Will Benedict 'Corporate Italian Twilight', 2012

Will Benedict 'Corporate Italian Twilight', 2012

Iconic buildings are signifiers for places: the Leaning Tower is Pisa in the same way that the Eiffel Tower is Paris and the Taj Mahal is India. Like flags, landmarks stand alone, always depicted detached from their context; they’re perfect for stamps, those remote ancestors of thumbnail images on which the marvels of tourism have been reproduced for centuries and circulated among friends and relatives. ‘Bonjour Tourist’, Will Benedict’s first solo show at Giò Marconi, paid whimsical homage to the faded glories of philately, the Grand Tour and social networking. His paintings – including Pisa, The Taj Mahal, The Rock of Gibraltar and Paris (all works 2012) – echo the subjects and rectangular format of postcards, stamps included. Sometimes, Benedict’s paintings even portray actual postcards, with scribbled notes and addresses, and ironic titles such as: Lucie, see you when I see you, Lucie, dream of stone and Josefin, read that bitch.

Thankfully, the artist’s interest in semiotics is subtler: while exploring ready-to-consume, ‘picture-perfect’ images such as stock photos, Benedict confuses the usual distinctions between frame and picture, hand painting and mechanical reproduction. In so doing, he connects with our new ways of seeing – after all, web browsers now allow us to search images not only by keyword (content), but also directly by images (form), effacing hierarchies between origins, versions and authors of a sign. Benedict’s technique is, by itself, a tribute to the mise-en-abîme. First, the artist paints abstract patterns in gouache on ordinary foamcore panels. Then, he removes a rectangular portion of the panel and inlays in it a painted canvas, which often depicts the surreal map of a country (Orange China, Corporate Italian Twilight and Mexican Twilight). Sometimes, he also asks friends and models to pose in front of the painted panels: he photographs them alone or in couples, seated behind a table or office desk whose shiny surface reflects the paintings. Benedict then prints the photographs life-size, cuts out the figures and glues them to the original foamcore panel. Seen from afar, the different supports and techniques are hard to distinguish, although Benedict does little to hide his labour-intensive process, which straddles hi-tech collage and DIY Photoshopping. Quite the contrary, in fact: here he displayed the photographic maquettes alongside the paintings Bonjour Tourist (Lucie and Markus) and Bonjour Tourist (Lucie and Markus Yellow Model).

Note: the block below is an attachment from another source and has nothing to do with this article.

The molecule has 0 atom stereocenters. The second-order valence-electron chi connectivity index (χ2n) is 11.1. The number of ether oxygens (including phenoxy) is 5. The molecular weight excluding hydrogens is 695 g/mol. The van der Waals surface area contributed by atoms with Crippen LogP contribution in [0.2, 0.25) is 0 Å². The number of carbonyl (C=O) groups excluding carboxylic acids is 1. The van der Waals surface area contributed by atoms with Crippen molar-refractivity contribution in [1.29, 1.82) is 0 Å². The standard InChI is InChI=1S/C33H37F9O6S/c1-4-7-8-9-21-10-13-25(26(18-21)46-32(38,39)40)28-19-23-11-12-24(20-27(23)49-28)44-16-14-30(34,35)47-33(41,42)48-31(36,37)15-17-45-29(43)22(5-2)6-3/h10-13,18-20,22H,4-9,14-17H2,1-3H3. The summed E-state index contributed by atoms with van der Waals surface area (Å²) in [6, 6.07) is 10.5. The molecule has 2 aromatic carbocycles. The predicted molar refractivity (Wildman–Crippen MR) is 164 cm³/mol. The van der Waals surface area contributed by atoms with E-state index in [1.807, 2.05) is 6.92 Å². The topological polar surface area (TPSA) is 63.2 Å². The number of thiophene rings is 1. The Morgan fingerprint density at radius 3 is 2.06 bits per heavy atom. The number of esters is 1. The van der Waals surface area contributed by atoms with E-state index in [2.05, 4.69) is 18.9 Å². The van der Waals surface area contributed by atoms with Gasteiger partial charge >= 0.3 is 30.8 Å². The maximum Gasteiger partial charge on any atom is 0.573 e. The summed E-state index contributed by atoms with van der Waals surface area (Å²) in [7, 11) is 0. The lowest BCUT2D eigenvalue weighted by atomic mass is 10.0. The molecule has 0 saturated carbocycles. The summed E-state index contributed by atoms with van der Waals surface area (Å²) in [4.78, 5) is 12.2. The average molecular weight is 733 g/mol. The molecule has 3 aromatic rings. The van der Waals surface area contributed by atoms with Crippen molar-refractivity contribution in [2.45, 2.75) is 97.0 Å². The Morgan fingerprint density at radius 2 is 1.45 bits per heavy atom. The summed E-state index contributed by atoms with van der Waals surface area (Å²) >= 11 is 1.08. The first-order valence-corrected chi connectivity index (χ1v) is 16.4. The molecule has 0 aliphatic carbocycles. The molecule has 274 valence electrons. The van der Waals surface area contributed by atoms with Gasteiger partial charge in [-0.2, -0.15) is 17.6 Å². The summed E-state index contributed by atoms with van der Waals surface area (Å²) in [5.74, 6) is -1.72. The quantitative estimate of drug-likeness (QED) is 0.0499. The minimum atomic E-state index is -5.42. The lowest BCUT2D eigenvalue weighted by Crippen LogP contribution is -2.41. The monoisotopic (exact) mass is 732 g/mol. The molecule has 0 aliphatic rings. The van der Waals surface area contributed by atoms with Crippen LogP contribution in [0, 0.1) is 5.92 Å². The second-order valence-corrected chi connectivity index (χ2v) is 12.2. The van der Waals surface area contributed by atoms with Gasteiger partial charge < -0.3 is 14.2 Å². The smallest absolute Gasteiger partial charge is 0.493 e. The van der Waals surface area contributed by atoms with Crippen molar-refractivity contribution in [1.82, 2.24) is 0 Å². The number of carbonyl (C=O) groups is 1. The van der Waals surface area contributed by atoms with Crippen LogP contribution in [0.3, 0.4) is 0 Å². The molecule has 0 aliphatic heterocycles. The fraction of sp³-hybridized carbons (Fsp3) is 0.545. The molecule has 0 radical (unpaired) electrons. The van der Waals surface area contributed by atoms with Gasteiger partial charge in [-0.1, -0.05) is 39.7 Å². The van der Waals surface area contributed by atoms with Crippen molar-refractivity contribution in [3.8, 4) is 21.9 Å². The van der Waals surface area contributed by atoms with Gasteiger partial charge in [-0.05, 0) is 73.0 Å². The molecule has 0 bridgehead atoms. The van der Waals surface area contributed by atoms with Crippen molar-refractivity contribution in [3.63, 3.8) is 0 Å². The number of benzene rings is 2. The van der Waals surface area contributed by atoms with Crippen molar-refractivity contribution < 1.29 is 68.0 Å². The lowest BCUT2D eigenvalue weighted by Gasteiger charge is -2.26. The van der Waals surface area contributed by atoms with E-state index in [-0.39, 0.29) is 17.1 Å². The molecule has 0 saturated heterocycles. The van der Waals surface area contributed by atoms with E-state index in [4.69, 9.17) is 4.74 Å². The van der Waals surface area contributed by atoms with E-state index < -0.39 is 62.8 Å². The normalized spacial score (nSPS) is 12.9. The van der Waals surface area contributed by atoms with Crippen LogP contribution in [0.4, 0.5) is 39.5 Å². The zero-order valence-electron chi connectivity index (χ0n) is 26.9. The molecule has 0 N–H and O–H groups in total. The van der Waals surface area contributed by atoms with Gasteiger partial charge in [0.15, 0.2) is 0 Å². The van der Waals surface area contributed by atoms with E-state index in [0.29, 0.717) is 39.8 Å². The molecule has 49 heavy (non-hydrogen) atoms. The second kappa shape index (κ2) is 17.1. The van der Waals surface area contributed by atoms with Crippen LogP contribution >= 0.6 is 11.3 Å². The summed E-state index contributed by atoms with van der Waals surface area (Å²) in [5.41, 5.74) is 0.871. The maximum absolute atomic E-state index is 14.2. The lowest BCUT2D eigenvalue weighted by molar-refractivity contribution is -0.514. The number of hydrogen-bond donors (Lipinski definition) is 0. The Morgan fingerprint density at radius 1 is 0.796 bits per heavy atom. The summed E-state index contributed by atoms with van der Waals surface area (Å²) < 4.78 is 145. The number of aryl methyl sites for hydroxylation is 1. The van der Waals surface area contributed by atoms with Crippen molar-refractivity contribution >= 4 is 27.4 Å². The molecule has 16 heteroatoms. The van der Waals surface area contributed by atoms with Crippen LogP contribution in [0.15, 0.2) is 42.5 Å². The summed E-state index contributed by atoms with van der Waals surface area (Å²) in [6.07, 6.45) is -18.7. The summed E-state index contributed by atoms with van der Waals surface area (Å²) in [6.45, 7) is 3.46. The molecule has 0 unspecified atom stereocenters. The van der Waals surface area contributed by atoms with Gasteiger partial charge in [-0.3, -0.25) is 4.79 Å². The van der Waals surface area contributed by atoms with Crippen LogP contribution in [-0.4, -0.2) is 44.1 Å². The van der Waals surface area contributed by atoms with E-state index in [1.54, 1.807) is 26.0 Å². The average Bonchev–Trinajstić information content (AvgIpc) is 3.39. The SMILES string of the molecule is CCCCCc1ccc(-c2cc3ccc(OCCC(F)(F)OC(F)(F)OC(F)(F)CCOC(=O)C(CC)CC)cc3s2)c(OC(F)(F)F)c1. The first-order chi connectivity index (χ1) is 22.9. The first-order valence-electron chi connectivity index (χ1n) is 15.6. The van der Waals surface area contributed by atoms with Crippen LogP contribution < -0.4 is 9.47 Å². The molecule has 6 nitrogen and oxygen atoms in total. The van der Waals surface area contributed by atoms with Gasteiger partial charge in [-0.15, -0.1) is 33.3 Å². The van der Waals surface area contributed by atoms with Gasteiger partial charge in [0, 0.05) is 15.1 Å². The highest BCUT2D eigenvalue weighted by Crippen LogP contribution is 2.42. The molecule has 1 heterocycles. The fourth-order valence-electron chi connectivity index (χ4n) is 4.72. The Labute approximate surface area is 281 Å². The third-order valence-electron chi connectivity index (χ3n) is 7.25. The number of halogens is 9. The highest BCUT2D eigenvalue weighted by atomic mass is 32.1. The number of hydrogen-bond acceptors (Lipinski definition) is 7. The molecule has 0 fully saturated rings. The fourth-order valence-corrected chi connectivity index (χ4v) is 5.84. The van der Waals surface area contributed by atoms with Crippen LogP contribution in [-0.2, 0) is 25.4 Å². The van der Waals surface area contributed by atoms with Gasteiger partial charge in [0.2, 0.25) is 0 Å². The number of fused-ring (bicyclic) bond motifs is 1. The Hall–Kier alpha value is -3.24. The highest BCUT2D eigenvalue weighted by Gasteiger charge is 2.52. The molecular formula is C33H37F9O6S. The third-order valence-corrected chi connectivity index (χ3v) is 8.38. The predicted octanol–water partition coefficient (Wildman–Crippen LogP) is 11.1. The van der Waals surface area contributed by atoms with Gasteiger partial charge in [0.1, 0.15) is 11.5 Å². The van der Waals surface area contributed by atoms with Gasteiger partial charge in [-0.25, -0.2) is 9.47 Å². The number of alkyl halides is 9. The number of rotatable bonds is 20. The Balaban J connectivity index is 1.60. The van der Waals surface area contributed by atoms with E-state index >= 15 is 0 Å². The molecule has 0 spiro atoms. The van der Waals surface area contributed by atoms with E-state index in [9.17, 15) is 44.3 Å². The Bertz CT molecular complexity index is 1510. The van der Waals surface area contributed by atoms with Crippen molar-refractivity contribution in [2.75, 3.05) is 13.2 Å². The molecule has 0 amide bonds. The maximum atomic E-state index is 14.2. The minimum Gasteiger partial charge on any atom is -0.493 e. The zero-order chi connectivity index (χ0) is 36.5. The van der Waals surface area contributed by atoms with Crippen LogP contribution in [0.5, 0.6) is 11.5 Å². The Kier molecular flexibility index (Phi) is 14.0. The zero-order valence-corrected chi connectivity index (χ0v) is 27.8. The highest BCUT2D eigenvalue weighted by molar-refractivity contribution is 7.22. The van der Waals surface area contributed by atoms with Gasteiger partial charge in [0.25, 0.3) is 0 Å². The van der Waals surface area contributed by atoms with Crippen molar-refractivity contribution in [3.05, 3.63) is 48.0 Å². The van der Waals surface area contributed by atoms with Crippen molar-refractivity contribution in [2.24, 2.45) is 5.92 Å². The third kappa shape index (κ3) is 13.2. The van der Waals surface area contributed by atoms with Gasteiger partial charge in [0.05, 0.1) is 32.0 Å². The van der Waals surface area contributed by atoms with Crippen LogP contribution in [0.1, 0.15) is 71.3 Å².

The exhibition unfolded as a sequence of odd, multi-layered conversation pieces, sentimental landscapes and a few flag-like abstract compositions. Benedict invited Lucy Dodd to exhibit her sculpture Piano Pond Pipe (2010) – a piano pierced by a thin copper pipe and a small hookah-like burner. During the opening, a pianist played it while she smoked and struck poses, all of which added to the overall atmosphere of daydreaming and voyages around the room.

Benedict’s smaller, inlaid paintings are the most compelling: they encourage free associations with stamps, posters, tablets, television or newsreader’s sets; landmark after landmark. They all have a much older equivalent: the window overlooking a landscape often found in the background of Renaissance paintings, after which our hypertexts still appear to be modelled.

Barbara Casavecchia is a contributing editor of frieze and a freelance writer and curator based in Milan, Italy.

Issue 149

First published in Issue 149

September 2012

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